As the effects of China’s toxic smog problem in mid-January continue to reverberate throughout the country, severe water pollution has recently been brought to light by online campaigns calling for a reality check on the state of rivers across the nation.
Leading the campaign is Deng Fei (@邓飞), a former investigative journalist and now a prominent social activist, who invited people [zh] to snap photos of rivers and post them on the microblogging service Weibo.
#How is the river in your hometown?# While celebrating Chinese New Year at home, please take a photo of the river and upload it to Weibo for us to see.
His call touched a nerve and many went online to voice their anger over polluted rivers. Photos posted by netizens show waste and litter scattered along river banks.
According to the Chinese Ministry of Supervision, over 1,700 water pollution incidents are estimated to occur every year. The World Bank, in a 2007 report titled The Cost of Pollution in China, labeled water pollution a “significant problem” in China’s rural areas, putting the number of premature deaths caused by water and air pollution at 750,000 per year.
Describing the pollution, @xiaotaiyang1988 (@土豆_连种带挖) said:
#Coming home to check the river# The city moat in my hometown has turned from smelly and dirty to very smelly and very dirty. A chemical factory has been introduced in the west of the county, and even my little brother in middle school said the project was introduced in our county because it couldn’t open in the city and because this project is hard to come by given the difficulty of attracting investment. Dense smoke is being emitted (from the factory). Wastewater from residents on the river bank now directly enters the river, and while people had the willingness to address it a few years back, we have now just abandoned the effort altogether. @DengFei
@FlyOnTheSea (@海阔依飞) wrote sarcastically:
#How is the river in your hometown# That [the river] is a restricted zone you can’t get close to……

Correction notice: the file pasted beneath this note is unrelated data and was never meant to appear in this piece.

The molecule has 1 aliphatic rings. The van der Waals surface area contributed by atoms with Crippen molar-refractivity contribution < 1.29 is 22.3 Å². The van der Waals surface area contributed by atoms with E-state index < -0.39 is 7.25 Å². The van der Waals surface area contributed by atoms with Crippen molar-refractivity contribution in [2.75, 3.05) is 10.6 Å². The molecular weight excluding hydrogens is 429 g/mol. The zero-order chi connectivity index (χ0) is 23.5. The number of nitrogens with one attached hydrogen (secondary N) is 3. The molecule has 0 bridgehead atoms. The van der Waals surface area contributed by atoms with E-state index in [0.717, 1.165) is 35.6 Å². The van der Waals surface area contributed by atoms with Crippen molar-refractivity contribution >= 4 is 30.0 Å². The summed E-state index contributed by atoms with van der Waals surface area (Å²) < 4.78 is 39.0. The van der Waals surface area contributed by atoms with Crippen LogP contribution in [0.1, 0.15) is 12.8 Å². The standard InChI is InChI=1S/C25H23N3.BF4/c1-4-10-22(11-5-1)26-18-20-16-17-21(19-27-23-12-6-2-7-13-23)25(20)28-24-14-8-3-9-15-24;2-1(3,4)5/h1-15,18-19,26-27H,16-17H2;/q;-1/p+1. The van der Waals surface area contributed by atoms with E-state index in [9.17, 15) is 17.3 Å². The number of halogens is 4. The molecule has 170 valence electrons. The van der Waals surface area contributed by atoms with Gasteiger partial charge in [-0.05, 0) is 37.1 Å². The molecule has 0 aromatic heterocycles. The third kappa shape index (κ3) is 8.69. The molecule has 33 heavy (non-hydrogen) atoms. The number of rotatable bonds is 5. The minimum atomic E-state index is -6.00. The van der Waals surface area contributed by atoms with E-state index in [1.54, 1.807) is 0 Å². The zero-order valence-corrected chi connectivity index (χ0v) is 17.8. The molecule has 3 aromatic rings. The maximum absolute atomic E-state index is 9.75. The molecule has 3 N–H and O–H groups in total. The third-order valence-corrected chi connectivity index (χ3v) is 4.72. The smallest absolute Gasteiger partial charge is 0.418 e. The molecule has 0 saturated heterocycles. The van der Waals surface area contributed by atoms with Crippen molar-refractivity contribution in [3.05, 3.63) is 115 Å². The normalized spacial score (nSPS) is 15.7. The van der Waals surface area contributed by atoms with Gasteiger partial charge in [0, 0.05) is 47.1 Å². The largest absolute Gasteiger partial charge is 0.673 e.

Some Chinese media have also joined the crusade against water pollution. The Beijing News (@新京报), a paper known for its hard-hitting journalism, presented [zh] a horrific picture on its official Weibo account:
According to experts at China Geological Survey, 90% of the underground water has suffered different degrees of contamination, with 60% suffering severe contamination. According to Xinhua News Online, data taken from relevant monitoring departments in 118 cities has shown that about 64% of the underground water in the cities has been severely contaminated, 33% of the underground water has been lightly contaminated, and only 3% of the underground water in the cities is considered moderately clean.
【Micro-comment: “Declare War” on underground water pollution】Amid the holiday atmosphere, the reality of underground water pollution has made people anxious. Disposing of wastewater underground will inevitably contaminate water resources, harm our generation, and pass along the damage to the next. Enterprises shouldn’t poison the public to chase higher profits, government agencies shouldn’t loosen their regulations for the sake of their work performance. We want a GDP that won't kill the next generation, and from the government to the public, we should all trumpet the cause of water pollution control and preserve clean water sources for a beautiful China.
As the chatter in the cyberspace heats up and draws more media attention, there are indications that efforts to expose the extent of water pollution have taken a turn. Laywer Gang Yuanchun (@甘元春律师 ) posted a message on his Weibo account:
【 Exposure of underground water pollution and block of tonight’s battle, journalists being held, support needed】According to @DengFei and @FengYongFeng: When the city of Weifang in Shandong province sent people to Beijing to talk to a “certain department” to exercise censorship to prevent media’s exposure of the region’s water pollution problem, CCTV’s finished news was successfully blocked by Weifang. Meanwhile, journalists in Weifang remain under house arrest, detained by some 40 people.
The message was later deleted, pointing to the sensitivity of the issue.
Environmental degradation remains as much a grave public concern as a challenge for China's ruling party. China’s obsession with fast economic growth over the past decade has taken a heavy toll on its environment, enraging a public that is not content with only materialistic benefits.
On July 28, 2012, thousands of people took to the street and stormed a local government office in Qidong, a city in China’s coastal Jiangsu province, over worries of water contamination by a nearby paper factory. And in January of this year, Global Voices reported on residents in the city of Handan who drank and bathed in toxic water when left uninformed by the government about water contamination.
The balancing act between boosting a slowing economy through industrial output and possible social unrests triggered by public health crisis presents a daunting political calculus for China's authorities.